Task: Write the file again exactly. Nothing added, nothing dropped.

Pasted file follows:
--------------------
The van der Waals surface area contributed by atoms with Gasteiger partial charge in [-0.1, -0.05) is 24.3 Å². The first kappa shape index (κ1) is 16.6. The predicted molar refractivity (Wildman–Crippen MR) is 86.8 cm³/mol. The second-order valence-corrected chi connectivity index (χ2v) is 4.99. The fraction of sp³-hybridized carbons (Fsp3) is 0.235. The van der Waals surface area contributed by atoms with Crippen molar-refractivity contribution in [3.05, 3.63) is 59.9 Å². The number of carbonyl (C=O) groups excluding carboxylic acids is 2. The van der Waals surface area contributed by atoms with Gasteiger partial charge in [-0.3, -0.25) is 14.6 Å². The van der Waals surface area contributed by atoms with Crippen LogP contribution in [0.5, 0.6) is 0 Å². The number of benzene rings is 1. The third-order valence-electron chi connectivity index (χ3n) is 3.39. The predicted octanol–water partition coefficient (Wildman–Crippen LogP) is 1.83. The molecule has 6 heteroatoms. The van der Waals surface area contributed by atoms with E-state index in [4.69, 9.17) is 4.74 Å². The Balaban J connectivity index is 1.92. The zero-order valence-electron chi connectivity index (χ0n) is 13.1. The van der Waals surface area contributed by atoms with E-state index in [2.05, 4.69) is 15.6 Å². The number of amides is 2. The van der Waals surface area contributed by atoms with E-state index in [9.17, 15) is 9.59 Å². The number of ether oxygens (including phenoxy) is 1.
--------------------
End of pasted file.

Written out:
The van der Waals surface area contributed by atoms with Gasteiger partial charge in [-0.1, -0.05) is 24.3 Å². The first kappa shape index (κ1) is 16.6. The predicted molar refractivity (Wildman–Crippen MR) is 86.8 cm³/mol. The second-order valence-corrected chi connectivity index (χ2v) is 4.99. The fraction of sp³-hybridized carbons (Fsp3) is 0.235. The van der Waals surface area contributed by atoms with Crippen molar-refractivity contribution in [3.05, 3.63) is 59.9 Å². The number of carbonyl (C=O) groups excluding carboxylic acids is 2. The van der Waals surface area contributed by atoms with Gasteiger partial charge in [-0.3, -0.25) is 14.6 Å². The van der Waals surface area contributed by atoms with Crippen LogP contribution in [0.5, 0.6) is 0 Å². The number of benzene rings is 1. The third-order valence-electron chi connectivity index (χ3n) is 3.39. The predicted octanol–water partition coefficient (Wildman–Crippen LogP) is 1.83. The molecule has 6 heteroatoms. The van der Waals surface area contributed by atoms with E-state index in [4.69, 9.17) is 4.74 Å². The Balaban J connectivity index is 1.92. The zero-order valence-electron chi connectivity index (χ0n) is 13.1. The van der Waals surface area contributed by atoms with E-state index in [2.05, 4.69) is 15.6 Å². The number of amides is 2. The van der Waals surface area contributed by atoms with E-state index in [9.17, 15) is 9.59 Å². The number of ether oxygens (including phenoxy) is 1.